Parking Urban mobility

Is car sharing part of the solution to urban mobility problems?

Tuesday, 17 January 2023

Car sharing is part of the solution to urban mobility problems, says Michael Glotz-Richter.

One of the problems commonly identified in European cities is that there are not enough parking spaces. Others might say that ‘there are too many cars and they are too big’. Independent of political positions, there is a growing competition for street space and additional demands are being made by e-charging points, loading zones and other logistics solutions, by adaptation to climate change (‘cool streets’), by walking and cycling and the social role of street space in urban neighbourhoods.

A traditional, but expensive, way to deal with the demand for space by parked cars is the provision of parking garages in neighbourhoods. The city of Bremen in Germany – which faces substantial financial problems – has added a more efficient and sustainable option: the promotion of car sharing. Bremen’s modal split is overall quite sustainable: 64% of its residents’ trips are done by walking, cycling and public transport. A 2019 survey showed that 26% of all parked cars in the streets of the SUNRISE neighbourhood were not moved for three consecutive workdays.

The market-based service of car sharing can exploit a huge potential for a more efficient, more flexible and still very reliable alternative to car ownership

a framework for successful car sharing

From a municipality’s perspective, it is important to exploit the potential of car sharing to replace car ownership. Surveys (eg, Team Red, 2018) show that from the user’s perspective, the top three requirements are easy handling, reliability and proximity of car sharing stations.

Handling and reliability are the responsibility of the operator. Reliability is an important difference between station-based car sharing and free-floating services. To be a real alternative to car ownership, a car must be available when it’s needed.

Station-based systems allow both reservation in advance and spontaneous access. Pure free-floating systems only allow reservations a few minutes in advance, meaning you cannot be sure a car will be there when you need it. The forerunner city of Bremen shows that almost 80% of car sharing users have no car in the household: it replaces the “first car”. As the reliability of the car sharing service is such a crucial aspect for non-car owners, station-based car sharing systems have a significant advantage.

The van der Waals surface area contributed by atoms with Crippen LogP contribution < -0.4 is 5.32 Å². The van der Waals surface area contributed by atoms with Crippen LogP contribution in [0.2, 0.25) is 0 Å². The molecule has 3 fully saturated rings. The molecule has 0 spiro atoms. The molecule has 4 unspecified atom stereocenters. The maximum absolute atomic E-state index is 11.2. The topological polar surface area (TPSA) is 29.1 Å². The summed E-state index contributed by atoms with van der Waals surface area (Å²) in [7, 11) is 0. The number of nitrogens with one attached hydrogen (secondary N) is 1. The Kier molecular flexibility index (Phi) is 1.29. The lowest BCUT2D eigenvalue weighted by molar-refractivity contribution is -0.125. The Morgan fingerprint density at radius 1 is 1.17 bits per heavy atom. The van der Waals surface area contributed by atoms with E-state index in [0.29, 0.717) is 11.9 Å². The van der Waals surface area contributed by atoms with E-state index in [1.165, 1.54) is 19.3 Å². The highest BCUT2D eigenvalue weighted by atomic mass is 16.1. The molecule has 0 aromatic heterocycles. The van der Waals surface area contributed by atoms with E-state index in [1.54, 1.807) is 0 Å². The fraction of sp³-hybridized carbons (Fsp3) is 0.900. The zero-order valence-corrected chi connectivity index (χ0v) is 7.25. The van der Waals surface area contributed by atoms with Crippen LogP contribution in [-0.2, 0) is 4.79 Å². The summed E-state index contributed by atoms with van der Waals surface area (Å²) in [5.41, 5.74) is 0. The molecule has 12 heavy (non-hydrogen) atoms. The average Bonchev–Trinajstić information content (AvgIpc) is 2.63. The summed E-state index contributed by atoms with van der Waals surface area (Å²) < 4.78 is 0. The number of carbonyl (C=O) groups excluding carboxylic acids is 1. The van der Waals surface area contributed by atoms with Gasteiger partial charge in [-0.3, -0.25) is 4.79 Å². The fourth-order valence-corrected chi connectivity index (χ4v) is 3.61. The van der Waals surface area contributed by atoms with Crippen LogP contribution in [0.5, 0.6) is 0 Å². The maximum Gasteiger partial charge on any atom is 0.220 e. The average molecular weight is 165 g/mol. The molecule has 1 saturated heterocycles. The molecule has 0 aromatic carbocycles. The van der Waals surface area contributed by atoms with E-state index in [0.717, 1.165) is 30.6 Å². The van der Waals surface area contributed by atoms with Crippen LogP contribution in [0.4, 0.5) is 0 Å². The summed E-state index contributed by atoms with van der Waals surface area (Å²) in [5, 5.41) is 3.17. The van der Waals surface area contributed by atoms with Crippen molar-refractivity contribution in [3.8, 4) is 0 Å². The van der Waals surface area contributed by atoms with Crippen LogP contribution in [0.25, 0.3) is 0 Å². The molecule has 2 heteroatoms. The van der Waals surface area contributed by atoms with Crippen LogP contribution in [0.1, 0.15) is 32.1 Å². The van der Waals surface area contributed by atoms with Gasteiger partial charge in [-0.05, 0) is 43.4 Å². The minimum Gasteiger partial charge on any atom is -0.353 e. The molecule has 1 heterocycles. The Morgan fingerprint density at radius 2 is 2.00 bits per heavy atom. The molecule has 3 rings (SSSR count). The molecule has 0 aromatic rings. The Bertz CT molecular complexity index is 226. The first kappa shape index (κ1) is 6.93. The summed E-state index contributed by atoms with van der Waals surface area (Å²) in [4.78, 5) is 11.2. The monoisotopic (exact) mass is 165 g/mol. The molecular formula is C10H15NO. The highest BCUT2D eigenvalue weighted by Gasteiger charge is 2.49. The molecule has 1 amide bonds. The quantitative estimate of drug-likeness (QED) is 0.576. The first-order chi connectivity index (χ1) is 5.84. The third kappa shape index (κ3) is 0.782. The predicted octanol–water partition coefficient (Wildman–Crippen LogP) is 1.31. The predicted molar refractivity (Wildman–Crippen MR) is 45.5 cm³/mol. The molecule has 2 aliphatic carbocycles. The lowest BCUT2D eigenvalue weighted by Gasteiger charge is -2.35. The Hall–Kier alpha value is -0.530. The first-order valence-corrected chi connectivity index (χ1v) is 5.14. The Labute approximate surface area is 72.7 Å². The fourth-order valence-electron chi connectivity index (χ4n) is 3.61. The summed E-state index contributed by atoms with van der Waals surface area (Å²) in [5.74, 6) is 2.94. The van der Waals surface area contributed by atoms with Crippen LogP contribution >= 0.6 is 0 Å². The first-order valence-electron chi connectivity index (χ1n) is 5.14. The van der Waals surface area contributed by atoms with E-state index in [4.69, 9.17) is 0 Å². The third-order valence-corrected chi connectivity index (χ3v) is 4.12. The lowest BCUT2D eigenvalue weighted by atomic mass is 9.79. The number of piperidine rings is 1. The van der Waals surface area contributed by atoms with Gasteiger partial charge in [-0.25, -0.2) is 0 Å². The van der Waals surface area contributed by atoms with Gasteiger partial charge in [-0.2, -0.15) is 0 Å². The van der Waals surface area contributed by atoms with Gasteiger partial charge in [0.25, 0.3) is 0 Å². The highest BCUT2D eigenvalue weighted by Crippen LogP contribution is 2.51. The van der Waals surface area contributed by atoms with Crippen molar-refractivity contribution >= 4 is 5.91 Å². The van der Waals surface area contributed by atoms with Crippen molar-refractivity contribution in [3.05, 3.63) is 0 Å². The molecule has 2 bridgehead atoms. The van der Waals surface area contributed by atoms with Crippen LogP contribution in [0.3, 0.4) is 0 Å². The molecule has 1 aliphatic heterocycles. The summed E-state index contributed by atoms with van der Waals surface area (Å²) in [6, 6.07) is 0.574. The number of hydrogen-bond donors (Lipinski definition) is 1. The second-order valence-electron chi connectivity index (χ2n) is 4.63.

In general, good public transport and cycling systems are pre-conditions for independence from car ownership. Car sharing can replace the first car in households when people can do their daily trips (to work, to university, grocery shopping, kids to school, etc.) without a car. The 23,000 users of the local car sharing service represent about 7% of Bremen’s drivers. The Swiss cities of Zurich and Bern show that there is even higher potential.

Those whose annual mileage is lower than 10-12,000 kilometres are usually financially better off with car sharing than with private car ownership. Car sharing also offers aspects of convenience and flexibility: there is no need to deal with winter tires or maintenance and there is a range of vehicles available in the car sharing fleet which can address almost every need.

The 23,000 users of the local car sharing service represent about 7% of Bremen’s drivers. The Swiss cities of Zurich and Bern show that there is even higher potential.

Practicalities of car sharing

To become a customer of car sharing, you need to have and show a driving licence. With machine-readable driving licences, registration can take place online. Payment is usually made by direct debit or credit card. Reservations can be made online (smartphone app or via Internet) and some operators offer customer services via a call centre. Access to the car is via smart card or mobile phone app. With station-based services, you reserve the car for the time that you expect to use it. A combination of a time-based and a mileage-based fee allows you to calculate the costs of each trip.

Integration into urban regeneration: an efficient way to reclaim street space